Finally, and most unfortunately, electronic medical record data have been fragmented by the proprietary nature of the EHR business model. New tools will need to be developed to access claims data which can provide distinctly valuable information. However, no set of principles has been adopted with the same support or enthusiasm as FAIR received for clinical trial data [65]. Given the disparate nature of EHR systems, a set of principles to govern the storage and transmission of these data seems unlikely in the near-term.

Conclusion

The collective confidence requisite for the broad adoption of digital endpoints continues to build. Researchers in and out of health care and physicians are applying their expertise to the exploration of these novel tools. There is tremendous optimism that digital endpoints will provide a platform to reduce the cost of therapeutic discovery while offering a more accurate and authentic portrayal of disease burden.

However, before digital endpoints can build meaningful acceptance and utility, genuine collaborative efforts are required. International regulators must continue to harmonize their guidance for digital tools and, more importantly, researchers and practitioners must offer their respective expertise so that the technical and regulatory ecosystems in which these endpoints will be employed can be efficiently and expeditiously developed.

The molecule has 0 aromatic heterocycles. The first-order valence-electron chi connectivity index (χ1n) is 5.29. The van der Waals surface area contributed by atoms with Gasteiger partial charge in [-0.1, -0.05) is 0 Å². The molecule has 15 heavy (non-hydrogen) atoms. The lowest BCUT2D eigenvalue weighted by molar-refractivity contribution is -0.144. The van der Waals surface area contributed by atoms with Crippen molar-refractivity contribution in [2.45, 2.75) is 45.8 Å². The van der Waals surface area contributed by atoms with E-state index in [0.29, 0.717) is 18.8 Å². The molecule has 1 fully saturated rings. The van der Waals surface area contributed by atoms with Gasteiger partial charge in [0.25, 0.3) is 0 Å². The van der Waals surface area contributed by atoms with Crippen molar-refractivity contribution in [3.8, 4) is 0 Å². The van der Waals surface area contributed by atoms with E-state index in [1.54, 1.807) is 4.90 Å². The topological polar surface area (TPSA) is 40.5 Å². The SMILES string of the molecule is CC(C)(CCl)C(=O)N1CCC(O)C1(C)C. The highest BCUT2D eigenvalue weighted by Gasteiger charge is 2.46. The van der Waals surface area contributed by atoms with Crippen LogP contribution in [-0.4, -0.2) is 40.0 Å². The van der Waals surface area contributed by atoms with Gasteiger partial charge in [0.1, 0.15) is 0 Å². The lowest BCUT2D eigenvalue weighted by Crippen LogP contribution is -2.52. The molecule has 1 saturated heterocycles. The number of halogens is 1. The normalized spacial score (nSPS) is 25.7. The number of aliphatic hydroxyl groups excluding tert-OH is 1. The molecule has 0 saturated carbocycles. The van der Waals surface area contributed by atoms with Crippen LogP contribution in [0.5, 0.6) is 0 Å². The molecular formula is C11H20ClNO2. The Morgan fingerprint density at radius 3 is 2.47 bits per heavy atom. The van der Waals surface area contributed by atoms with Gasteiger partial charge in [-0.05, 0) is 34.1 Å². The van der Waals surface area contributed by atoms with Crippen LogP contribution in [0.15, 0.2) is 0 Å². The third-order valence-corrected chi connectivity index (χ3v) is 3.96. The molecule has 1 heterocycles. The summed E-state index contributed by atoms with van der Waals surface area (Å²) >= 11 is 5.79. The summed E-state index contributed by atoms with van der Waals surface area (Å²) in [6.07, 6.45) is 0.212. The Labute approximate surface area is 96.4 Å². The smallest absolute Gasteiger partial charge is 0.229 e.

To achieve the widespread adoption of digital tools, the steps required to successfully deploy digital measures across clinical research, clinical care, and public health must be established. The Digital Medicine Society has recently published a guide for digital clinical measure development [66]. The authors are actively seeking feedback about their recommendations. While these sorts of initiatives are principal to the broad acceptance of digital measures, they are most likely to succeed with interdisciplinary collaboration; thus, it is important that experts across domains contribute to the development of these fundamental guides.

Additionally, the public-private partnerships that direct the implementation of digital endpoints for various diseases must continue to be supported. Each of these initiatives offers opportunities for interested parties to support their mission. These partnerships also often publish resources that researchers and clinicians can use to facilitate the use of digital endpoints. Not only are these efforts important for driving our understanding of disease but they also demonstrate the clinical utility that clinicians are eager to more fully understand before more adopting digital tools in their practice.

The successful deployment of digital endpoints will also continue to build regulators’ confidence in these tools. Regulatory agencies across the globe have expressed their support for the promise of digital tools but are still discerning when evaluating these endpoints. Thus, researchers must leverage the programs regulators have established to facilitate collaborative efforts in assessing the benefits and limitations of digital endpoints.